Is Brüno really representative of Austria's gay community?

Is Brüno really representative of Austria's gay community?

Is Brüno really representative of Austria's gay community?

Answers to your questions about the news.
July 10 2009 6:12 PM

Vienna Sausage

Is Brüno really representative of Austria's gay community?

Gay scene in Austria. Click image to expand.
A couple kisses at the Rainbow Parade in Austria

In the new comedy Brüno, Sacha Baron Cohen plays an outlandish gay Austrian TV host and fashion reporter who wreaks havoc in the United States. Does Austria have an especially thriving gay community?

Sort of. Austria has long been a relatively conservative Catholic country. (In 2001, about 74 percent of Austrians considered themselves Catholic.) In terms of gay-friendliness, it only started catching up with its Western European counterparts, like England and Germany, in the last decade or so. But nowadays, Vienna does have bars, clubs, restaurants, and bath houses that cater to the gay community. The city's annual pride parade, first held in 1996, is now a major national event. Vienna even markets itself to gay tourists, boasting its history of "[g]ay emperors, generals or composers of days gone by."

Homosexuality was illegal in Austria until 1971. At that point, the all-out ban on gay sex acts was replaced by another set of restrictions, including a ban on gay and lesbian organizations, a ban on male prostitution (female prostitution is legal), and an age-of-consent law that prohibited sex between a male older than 18 and a male younger than 18 (even though the heterosexual age of consent was 14). Austria only started allowing gay organizations to operate aboveboard after it joined the European Union in 1995 and didn't repeal the age of consent law until 2002. In 2004, the government passed legislation that prohibited discrimination in the workplace. Gay marriage remains illegal in Austria, although a couple is allowed to marry if one member gets a sex change.

Austria has few prominent gay figures. There's Alfons Haider, the host of Strictly Come Dancing, a sort of Austrian Dancing With the Stars, and the supposed inspiration behind the Brüno character. Lunacek, a Green Party politician, is known for her work in Austrian parliament and now represents Austria in the European Parliament. Perhaps the most famous Austrian homosexual was Jorg Haider (no relation to Alfons), the longtime leader of the far-right Austrian Freedom Party and Alliance for the Future of Austria, who died in a car crash after leaving a gay bar. Although Haider was not out during his lifetime, his successor as head of the Alliance party claimed that their relationship "went far beyond friendship." For years, a T-shirt commonly seen at gay pride parades said, "I'm Haider's Boyfriend."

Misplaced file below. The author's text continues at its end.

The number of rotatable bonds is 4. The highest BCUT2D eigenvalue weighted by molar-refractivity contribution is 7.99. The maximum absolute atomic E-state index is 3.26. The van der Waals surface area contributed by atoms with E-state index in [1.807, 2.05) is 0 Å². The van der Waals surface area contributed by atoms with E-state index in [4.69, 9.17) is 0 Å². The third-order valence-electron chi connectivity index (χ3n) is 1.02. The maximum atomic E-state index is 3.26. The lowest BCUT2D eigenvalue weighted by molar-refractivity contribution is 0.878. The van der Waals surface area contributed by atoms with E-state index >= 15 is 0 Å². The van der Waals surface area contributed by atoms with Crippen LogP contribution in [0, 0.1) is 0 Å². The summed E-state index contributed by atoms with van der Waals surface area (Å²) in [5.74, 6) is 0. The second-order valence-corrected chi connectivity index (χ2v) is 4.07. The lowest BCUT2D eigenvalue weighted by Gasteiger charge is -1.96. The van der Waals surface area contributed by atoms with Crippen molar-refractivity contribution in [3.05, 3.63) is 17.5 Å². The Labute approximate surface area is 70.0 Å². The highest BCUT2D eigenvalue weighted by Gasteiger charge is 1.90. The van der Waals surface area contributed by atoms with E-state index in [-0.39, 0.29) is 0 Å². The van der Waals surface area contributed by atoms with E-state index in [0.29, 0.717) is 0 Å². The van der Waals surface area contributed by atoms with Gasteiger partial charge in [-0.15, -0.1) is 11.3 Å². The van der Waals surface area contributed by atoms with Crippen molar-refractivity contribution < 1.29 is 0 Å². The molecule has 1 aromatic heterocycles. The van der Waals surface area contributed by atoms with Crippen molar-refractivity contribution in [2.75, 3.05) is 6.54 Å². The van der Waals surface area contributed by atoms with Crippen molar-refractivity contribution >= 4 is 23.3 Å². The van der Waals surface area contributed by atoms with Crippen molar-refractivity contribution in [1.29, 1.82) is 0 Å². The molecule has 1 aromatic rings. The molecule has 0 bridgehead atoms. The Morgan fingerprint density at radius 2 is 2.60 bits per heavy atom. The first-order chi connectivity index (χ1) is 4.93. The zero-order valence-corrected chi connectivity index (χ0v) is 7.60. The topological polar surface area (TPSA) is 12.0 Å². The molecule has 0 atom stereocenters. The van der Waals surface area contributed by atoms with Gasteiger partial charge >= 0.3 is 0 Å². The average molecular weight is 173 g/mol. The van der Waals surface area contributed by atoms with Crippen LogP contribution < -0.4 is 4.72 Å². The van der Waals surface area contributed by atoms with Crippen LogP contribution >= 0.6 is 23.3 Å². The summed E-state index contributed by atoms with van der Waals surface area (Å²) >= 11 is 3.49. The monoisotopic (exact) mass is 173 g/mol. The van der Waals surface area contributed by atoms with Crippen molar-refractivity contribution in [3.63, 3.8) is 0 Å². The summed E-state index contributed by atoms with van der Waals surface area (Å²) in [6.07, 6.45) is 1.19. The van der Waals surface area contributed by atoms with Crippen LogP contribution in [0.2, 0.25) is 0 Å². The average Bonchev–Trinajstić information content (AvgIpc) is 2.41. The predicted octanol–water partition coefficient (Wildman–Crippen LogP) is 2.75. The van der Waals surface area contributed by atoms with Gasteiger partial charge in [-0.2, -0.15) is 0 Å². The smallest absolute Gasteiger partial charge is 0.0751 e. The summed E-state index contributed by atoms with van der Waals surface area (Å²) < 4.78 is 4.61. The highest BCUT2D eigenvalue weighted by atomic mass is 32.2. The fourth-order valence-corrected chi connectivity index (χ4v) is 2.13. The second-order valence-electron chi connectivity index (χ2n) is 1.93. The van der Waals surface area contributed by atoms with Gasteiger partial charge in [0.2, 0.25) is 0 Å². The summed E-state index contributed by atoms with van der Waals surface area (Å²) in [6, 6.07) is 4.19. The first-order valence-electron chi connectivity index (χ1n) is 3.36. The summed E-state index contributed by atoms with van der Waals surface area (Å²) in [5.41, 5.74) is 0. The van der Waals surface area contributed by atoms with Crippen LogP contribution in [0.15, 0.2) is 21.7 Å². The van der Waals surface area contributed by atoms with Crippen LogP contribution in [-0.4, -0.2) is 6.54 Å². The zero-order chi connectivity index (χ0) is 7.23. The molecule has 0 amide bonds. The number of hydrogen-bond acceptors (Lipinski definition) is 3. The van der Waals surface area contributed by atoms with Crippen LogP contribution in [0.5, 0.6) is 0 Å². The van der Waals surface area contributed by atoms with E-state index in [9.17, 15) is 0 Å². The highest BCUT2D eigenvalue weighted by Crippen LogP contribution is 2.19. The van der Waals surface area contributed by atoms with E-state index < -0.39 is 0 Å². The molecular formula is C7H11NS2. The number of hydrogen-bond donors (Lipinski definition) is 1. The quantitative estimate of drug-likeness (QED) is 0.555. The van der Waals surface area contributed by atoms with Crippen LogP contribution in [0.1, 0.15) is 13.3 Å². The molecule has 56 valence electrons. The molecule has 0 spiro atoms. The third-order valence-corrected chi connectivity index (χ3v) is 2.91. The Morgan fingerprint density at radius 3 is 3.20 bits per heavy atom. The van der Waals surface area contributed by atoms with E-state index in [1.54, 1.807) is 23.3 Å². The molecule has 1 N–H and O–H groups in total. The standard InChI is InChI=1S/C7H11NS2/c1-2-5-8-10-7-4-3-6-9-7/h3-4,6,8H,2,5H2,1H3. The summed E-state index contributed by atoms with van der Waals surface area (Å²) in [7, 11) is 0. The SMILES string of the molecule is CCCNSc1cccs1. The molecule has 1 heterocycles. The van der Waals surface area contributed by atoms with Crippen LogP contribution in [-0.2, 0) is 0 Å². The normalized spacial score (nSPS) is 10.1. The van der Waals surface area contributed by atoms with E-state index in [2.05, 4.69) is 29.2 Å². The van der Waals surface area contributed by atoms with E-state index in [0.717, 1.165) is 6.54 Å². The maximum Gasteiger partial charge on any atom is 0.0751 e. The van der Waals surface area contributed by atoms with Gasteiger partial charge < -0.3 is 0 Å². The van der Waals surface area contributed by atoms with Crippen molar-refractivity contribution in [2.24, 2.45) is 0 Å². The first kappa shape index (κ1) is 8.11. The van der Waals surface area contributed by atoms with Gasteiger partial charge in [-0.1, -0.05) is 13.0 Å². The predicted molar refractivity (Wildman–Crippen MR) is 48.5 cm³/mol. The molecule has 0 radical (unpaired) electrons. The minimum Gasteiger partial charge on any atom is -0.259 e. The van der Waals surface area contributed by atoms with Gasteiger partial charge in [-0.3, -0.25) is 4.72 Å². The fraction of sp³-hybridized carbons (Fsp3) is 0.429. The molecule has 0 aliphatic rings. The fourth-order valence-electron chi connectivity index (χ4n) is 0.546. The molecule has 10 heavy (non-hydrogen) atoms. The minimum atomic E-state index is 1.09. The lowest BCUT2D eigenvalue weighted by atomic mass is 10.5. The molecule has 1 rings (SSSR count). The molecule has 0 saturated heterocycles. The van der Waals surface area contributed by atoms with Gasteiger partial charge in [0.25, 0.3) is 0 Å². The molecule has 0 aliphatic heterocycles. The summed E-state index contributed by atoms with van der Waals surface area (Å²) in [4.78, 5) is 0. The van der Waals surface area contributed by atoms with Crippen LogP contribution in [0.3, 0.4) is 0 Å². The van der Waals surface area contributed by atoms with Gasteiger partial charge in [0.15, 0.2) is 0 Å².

Bonus Explainer: What does that umlaut over the U in Brüno mean? It tells the speaker to pronounce the vowel toward the front of the mouth. For example, the ö in the Swiss hotel chain Mövenpick is halfway between oh and ooo. Likewise, the ü in Brüno denotes a sound between "ooo" and "yoo." The German name Bruno, however, does not actually include an umlaut.

Bonus Bonus Explainer: Why doesn't English have a lot of accents on its letters? Because of the way the language evolved. Many European languages grew out of Latin—Spanish, French, Italian, etc. * But by the time their speakers actually adopted the Latin alphabet for writing, the languages sounded nothing like Latin. As a result, the speakers of each language needed to adjust the alphabet to fit its own sounds. For example, Latin did not have a letter to make the ch sound. So in Czech, they added a hatchek, or a little V sign, to the top of the letter C. In English, however, we just combine C and H. In some cases, the decision to use accents rather than recombining letters can be traced to one person. For example, French engraver Geoffroy Tory introduced the "cedilla," or the little hook under the letter C, to denote a soft C. But it's usually impossible to pinpoint who decided to use a particular accent or not. Accents in English are few and far between, but a dieresis—which looks like an umlaut—is occasionally used to suggest re-emphasis on a double vowel, like in the words coöperation or naïve. *

Got a question about today's news? Ask the Explainer.

Explainer thanks Matti Bunzl of the University of Illinois, Amalia Gnanadesikan of Holy Family University, and Paul Kay of the University of California-Berkeley.

Correction, July 13, 2009: This article originally stated that English "grew out of" Latin. It was influenced by Latin but is a Germanic language. The article also mistakenly described a dieresis as an umlaut. ( Return to the corrected sentences.)